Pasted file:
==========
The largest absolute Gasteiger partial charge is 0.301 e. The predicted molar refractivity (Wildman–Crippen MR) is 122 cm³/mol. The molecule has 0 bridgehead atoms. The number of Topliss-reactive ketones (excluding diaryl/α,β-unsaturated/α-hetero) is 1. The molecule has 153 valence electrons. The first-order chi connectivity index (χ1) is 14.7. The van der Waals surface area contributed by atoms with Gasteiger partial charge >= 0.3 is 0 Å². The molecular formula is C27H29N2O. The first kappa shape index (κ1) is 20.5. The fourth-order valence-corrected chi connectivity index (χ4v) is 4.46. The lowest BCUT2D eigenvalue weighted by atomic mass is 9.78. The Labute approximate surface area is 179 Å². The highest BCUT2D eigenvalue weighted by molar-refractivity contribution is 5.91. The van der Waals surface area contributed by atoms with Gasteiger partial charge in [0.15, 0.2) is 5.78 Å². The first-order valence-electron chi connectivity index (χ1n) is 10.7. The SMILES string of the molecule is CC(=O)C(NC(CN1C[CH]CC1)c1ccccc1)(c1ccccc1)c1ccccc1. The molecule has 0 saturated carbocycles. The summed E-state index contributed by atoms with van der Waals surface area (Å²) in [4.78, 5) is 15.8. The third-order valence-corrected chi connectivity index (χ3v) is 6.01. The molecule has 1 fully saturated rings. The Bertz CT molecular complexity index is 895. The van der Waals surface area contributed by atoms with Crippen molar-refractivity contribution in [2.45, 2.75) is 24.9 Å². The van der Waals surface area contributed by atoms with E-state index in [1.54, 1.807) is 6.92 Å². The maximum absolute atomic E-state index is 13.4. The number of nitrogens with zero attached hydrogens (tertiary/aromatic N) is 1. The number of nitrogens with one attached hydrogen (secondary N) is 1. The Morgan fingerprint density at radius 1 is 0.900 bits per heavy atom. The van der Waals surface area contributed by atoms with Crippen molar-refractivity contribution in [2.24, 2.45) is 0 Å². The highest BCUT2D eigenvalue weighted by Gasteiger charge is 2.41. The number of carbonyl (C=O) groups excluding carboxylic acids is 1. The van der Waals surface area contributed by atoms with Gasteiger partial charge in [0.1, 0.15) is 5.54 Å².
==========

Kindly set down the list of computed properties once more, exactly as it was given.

The largest absolute Gasteiger partial charge is 0.301 e. The predicted molar refractivity (Wildman–Crippen MR) is 122 cm³/mol. The molecule has 0 bridgehead atoms. The number of Topliss-reactive ketones (excluding diaryl/α,β-unsaturated/α-hetero) is 1. The molecule has 153 valence electrons. The first-order chi connectivity index (χ1) is 14.7. The van der Waals surface area contributed by atoms with Gasteiger partial charge >= 0.3 is 0 Å². The molecular formula is C27H29N2O. The first kappa shape index (κ1) is 20.5. The fourth-order valence-corrected chi connectivity index (χ4v) is 4.46. The lowest BCUT2D eigenvalue weighted by atomic mass is 9.78. The Labute approximate surface area is 179 Å². The highest BCUT2D eigenvalue weighted by molar-refractivity contribution is 5.91. The van der Waals surface area contributed by atoms with Gasteiger partial charge in [0.15, 0.2) is 5.78 Å². The first-order valence-electron chi connectivity index (χ1n) is 10.7. The SMILES string of the molecule is CC(=O)C(NC(CN1C[CH]CC1)c1ccccc1)(c1ccccc1)c1ccccc1. The molecule has 0 saturated carbocycles. The summed E-state index contributed by atoms with van der Waals surface area (Å²) in [4.78, 5) is 15.8. The third-order valence-corrected chi connectivity index (χ3v) is 6.01. The molecule has 1 fully saturated rings. The Bertz CT molecular complexity index is 895. The van der Waals surface area contributed by atoms with Crippen molar-refractivity contribution in [2.45, 2.75) is 24.9 Å². The van der Waals surface area contributed by atoms with E-state index in [1.54, 1.807) is 6.92 Å². The maximum absolute atomic E-state index is 13.4. The number of nitrogens with zero attached hydrogens (tertiary/aromatic N) is 1. The number of nitrogens with one attached hydrogen (secondary N) is 1. The Morgan fingerprint density at radius 1 is 0.900 bits per heavy atom. The van der Waals surface area contributed by atoms with Crippen molar-refractivity contribution in [2.24, 2.45) is 0 Å². The highest BCUT2D eigenvalue weighted by Gasteiger charge is 2.41. The number of carbonyl (C=O) groups excluding carboxylic acids is 1. The van der Waals surface area contributed by atoms with Gasteiger partial charge in [0.1, 0.15) is 5.54 Å².